Headphones are a pair of small loudspeakers, or less commonly a single speaker, held close to a user’s ears and connected to a signal source such as an audio amplifier, radio, CD player, or portable media player. They are also known asstereophones, headsets or, colloquially, cans. The in-ear versions are known asearphones or earbuds. In the context of telecommunication, the term headset is used to describe a combination of headphone and microphone used for two-way communication, for example with a telephone.
The telephone earpiece, such as the one pictured at the right, was common at the beginning of the 20th century. Headphones originated from the earpiece, and were the only way to listen to electrical audio signals before amplifiers were developed. The first truly successful set was developed by Nathaniel Baldwin, who made them by hand in his kitchen and sold them to the U.S. Navy.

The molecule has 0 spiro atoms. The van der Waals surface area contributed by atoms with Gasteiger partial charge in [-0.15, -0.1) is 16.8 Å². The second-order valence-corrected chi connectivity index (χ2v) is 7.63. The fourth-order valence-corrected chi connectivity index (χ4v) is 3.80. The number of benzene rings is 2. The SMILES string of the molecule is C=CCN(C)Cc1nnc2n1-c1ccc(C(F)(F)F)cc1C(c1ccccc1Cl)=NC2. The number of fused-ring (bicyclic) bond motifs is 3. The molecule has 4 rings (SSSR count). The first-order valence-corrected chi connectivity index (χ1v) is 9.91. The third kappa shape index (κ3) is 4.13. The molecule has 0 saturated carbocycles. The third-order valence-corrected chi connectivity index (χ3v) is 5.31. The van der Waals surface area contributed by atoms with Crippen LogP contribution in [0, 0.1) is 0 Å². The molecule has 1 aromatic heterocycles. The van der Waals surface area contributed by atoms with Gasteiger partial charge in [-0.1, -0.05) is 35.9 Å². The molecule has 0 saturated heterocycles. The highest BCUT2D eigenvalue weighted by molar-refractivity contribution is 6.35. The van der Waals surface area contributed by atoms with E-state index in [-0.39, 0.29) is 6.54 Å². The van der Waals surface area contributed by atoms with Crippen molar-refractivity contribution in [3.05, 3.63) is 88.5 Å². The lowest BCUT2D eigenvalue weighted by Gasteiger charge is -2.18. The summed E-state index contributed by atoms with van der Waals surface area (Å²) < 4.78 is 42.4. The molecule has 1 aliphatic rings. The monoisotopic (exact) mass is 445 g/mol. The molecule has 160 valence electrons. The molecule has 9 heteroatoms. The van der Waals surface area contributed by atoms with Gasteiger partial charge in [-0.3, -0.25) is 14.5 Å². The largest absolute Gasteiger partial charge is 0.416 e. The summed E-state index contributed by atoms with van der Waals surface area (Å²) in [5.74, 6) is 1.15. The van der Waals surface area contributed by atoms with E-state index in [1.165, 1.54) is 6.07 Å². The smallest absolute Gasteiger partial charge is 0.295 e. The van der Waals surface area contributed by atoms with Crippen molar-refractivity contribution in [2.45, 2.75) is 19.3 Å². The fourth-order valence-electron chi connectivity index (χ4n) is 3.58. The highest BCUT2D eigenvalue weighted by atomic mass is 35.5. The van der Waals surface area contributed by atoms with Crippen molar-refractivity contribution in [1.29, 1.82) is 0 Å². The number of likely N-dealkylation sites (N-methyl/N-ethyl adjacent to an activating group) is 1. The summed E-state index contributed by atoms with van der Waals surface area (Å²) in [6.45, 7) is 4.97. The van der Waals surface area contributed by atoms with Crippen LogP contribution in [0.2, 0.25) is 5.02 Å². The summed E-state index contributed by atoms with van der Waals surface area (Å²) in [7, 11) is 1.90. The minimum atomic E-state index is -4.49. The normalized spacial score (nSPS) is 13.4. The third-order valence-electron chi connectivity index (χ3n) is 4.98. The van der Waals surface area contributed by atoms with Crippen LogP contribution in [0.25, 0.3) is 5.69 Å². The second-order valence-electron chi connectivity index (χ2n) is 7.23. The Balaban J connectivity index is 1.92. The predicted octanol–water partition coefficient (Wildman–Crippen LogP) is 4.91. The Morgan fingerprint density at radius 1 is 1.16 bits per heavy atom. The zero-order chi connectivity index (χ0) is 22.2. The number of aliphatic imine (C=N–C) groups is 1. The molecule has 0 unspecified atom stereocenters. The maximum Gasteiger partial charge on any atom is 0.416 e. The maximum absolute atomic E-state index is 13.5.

Very sensitive headphones such as those manufactured by Brandes around 1919 were commonly used for early radio work. These early headphones used moving iron drivers, either single ended or balanced armature. The requirement for high sensitivity meant no damping was used, thus the sound quality was crude. They also had very poor comfort compared to modern types, usually having no padding and too often having excessive clamping force to the head. Their impedance varied; headphones used in telegraph and telephone work had an impedance of 75 ohms.